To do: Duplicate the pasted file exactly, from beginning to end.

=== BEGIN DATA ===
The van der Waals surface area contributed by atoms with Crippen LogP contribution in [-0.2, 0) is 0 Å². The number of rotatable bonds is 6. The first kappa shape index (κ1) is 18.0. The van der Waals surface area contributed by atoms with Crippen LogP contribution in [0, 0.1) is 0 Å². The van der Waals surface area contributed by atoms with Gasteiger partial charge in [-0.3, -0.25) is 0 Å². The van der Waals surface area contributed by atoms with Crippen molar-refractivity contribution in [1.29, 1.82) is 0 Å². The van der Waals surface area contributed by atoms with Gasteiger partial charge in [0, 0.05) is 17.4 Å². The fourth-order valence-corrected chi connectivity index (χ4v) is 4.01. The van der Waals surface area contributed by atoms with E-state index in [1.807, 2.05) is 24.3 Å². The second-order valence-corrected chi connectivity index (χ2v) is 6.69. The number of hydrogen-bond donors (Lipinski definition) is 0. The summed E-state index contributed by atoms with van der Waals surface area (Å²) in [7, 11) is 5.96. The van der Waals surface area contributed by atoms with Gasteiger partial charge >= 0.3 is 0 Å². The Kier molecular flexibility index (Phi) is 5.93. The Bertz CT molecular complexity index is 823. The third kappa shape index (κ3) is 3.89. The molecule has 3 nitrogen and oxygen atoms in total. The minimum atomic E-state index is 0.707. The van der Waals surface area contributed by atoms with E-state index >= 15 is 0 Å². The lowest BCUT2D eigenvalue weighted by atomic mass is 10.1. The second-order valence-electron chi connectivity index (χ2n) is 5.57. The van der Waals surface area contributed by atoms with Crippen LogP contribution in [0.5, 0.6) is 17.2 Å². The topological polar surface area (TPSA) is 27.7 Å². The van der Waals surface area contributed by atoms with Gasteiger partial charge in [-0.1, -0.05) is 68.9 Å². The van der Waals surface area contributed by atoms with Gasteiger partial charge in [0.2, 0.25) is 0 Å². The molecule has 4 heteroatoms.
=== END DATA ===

The van der Waals surface area contributed by atoms with Crippen LogP contribution in [-0.2, 0) is 0 Å². The number of rotatable bonds is 6. The first kappa shape index (κ1) is 18.0. The van der Waals surface area contributed by atoms with Crippen LogP contribution in [0, 0.1) is 0 Å². The van der Waals surface area contributed by atoms with Gasteiger partial charge in [-0.3, -0.25) is 0 Å². The van der Waals surface area contributed by atoms with Crippen molar-refractivity contribution in [1.29, 1.82) is 0 Å². The van der Waals surface area contributed by atoms with Gasteiger partial charge in [0, 0.05) is 17.4 Å². The fourth-order valence-corrected chi connectivity index (χ4v) is 4.01. The van der Waals surface area contributed by atoms with E-state index in [1.807, 2.05) is 24.3 Å². The second-order valence-corrected chi connectivity index (χ2v) is 6.69. The number of hydrogen-bond donors (Lipinski definition) is 0. The summed E-state index contributed by atoms with van der Waals surface area (Å²) in [7, 11) is 5.96. The van der Waals surface area contributed by atoms with Gasteiger partial charge >= 0.3 is 0 Å². The Kier molecular flexibility index (Phi) is 5.93. The Bertz CT molecular complexity index is 823. The third kappa shape index (κ3) is 3.89. The molecule has 3 nitrogen and oxygen atoms in total. The minimum atomic E-state index is 0.707. The van der Waals surface area contributed by atoms with E-state index >= 15 is 0 Å². The lowest BCUT2D eigenvalue weighted by atomic mass is 10.1. The second-order valence-electron chi connectivity index (χ2n) is 5.57. The van der Waals surface area contributed by atoms with Crippen LogP contribution in [0.5, 0.6) is 17.2 Å². The topological polar surface area (TPSA) is 27.7 Å². The van der Waals surface area contributed by atoms with Gasteiger partial charge in [-0.1, -0.05) is 68.9 Å². The van der Waals surface area contributed by atoms with Gasteiger partial charge in [0.2, 0.25) is 0 Å². The molecule has 4 heteroatoms.